Poland is considering a referendum on joining the eurozone, a move analysts say is a way of staking a claim in the ongoing reform of the debt-laden currency union, while signalling a more realistic accession timeline.
Prime Minister Donald Tusk this week floated the idea of a public vote on the unpopular euro as a solution to the impasse in parliament thwarting its adoption.
For years, the right-wing opposition has vowed to block constitutional changes essential for the euro switch.
The euro remains a goal for Tusk and his centrist government, and on Tuesday the premier said a referendum could settle the issue, "and that's for an obvious reason: fewer votes are needed to win".
Under the terms of Poland's 2004 entry agreement into the European Union, the ex-communist nation of 38 million people is obliged to adopt the euro. While there is no deadline, Warsaw has vowed to meet entry criteria by 2015.
Finance Minister Jacek Rostowski said Wednesday that public approval for entry was crucial but suggested scrapping the 50-percent turnout and approval threshold.
Poland has had a wait-and-see approach to euro adoption as the 17-member single currency bloc struggles to resolve its protracted debt crisis.
Warsaw only relaunched the debate on a target entry date in January, while manoeuvering for subsidies in the 2014-2020 EU budget.
But it could become a question of Poland not wanting to be left behind.
"If they (the government) want to move towards euro membership, they have to start doing it now," said Marcin Zaborowski, director of the Polish Institute of International Affairs.
"That's the expectation in Brussels and elsewhere, and otherwise we're going to be excluded from major decision-making there," he told AFP.
Former French president Valery Giscard d'Estaing said in this week's Polish edition of Newsweek that increasingly, "the sluggish (European) Union of 27 countries" was being left behind by the hard core of the EU.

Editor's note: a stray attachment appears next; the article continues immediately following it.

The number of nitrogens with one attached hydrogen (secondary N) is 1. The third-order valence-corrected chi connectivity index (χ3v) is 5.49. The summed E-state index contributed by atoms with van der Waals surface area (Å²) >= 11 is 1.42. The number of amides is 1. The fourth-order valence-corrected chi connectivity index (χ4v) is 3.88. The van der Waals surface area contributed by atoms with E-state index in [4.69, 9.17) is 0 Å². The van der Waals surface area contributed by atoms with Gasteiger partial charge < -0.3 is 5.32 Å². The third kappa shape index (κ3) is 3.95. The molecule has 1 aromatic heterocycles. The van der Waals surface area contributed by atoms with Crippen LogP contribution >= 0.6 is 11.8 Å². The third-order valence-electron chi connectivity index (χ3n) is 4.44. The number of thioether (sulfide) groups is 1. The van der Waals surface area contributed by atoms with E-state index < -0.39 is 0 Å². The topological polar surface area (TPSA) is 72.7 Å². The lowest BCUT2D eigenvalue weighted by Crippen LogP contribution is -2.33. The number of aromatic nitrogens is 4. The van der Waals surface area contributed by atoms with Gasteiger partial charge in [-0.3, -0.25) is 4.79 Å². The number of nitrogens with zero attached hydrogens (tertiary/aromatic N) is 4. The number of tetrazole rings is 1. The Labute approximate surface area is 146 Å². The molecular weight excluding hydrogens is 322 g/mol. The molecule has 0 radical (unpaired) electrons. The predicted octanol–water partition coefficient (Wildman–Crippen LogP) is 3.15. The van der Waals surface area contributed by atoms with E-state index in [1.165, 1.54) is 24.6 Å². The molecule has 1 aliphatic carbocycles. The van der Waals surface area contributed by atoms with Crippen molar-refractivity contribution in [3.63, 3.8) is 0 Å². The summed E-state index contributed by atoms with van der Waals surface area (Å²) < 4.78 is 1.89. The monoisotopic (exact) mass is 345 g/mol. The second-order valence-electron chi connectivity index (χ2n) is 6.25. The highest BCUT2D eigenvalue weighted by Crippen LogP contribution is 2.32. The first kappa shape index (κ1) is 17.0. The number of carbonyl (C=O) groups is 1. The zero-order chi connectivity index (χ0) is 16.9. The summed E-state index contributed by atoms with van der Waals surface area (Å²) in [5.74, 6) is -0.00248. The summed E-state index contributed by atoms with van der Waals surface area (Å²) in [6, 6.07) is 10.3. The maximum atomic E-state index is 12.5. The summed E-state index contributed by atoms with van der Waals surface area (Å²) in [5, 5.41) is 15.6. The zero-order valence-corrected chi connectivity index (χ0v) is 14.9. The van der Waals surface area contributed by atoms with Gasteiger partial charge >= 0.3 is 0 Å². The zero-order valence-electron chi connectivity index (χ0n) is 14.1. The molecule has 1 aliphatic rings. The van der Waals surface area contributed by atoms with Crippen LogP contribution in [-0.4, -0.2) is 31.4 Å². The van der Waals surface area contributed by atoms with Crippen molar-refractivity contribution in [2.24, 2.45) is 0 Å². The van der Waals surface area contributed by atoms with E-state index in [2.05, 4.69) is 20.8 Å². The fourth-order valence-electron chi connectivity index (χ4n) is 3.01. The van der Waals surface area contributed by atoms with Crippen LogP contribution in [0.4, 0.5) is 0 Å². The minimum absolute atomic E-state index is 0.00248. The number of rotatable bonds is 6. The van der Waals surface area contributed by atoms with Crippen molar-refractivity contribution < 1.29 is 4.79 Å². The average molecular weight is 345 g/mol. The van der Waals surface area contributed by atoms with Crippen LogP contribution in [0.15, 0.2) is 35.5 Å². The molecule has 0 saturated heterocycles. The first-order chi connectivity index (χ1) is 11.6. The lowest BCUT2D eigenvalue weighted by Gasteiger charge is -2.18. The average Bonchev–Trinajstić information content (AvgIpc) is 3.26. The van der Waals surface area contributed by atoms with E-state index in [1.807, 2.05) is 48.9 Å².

A strong emerging economy, Poland has maintained growth each year since shedding communism two decades ago. It is the only EU member to have done so through the 2007-2009 global financial and eurozone crises.
Analysts note that the free-floating zloty, which slumped against both the euro and dollar when the financial crisis hit, has buoyed exports.
They suggest that given the euro's dismal popularity among Poles, the referendum idea could also be laying the groundwork for a more distant eurozone entry date.
According to Konrad Soszynski, a BGZ bank analyst in Warsaw, Poland may be distancing itself from earlier promises that were over-the-top optimistic.
In January, Tusk initially pushed for a decision on the euro to be made "in the coming months", before putting off practical steps towards joining the single currency until after elections in 2015.
"The initial news seemed to suggest that Poland is galloping towards the eurozone and really intended to join in the near future -- so much so it was frightening -- and I don't think the government really has those intentions," Soszynski said.
The referendum is thus "a campaign to shift the timeline, a way to show Europe it's not that easy, that it's not possible because public support is required and it's low now."
Krzysztof Szczerski, a deputy from the eurosceptic PiS opposition party, which has long called for a referendum, welcomed the news but said that without a specific proposal there would be no negotiating.
Even if the parties agree, Tusk's government will face an uphill battle to alter public opinion, as surveys this week showed that up to 64 percent of Poles oppose adopting the single currency.
According to PricewaterhouseCoopers analyst Witold Orlowski, who as a presidential economics advisor worked on shifting public opinion before Poland entered the EU, the campaign will be harder this time around.
"Everyone's flooded with terrible euro news on a daily basis," he told AFP.
"That being the case, I'm actually surprised that even 40 percent of Poles want to adopt the euro."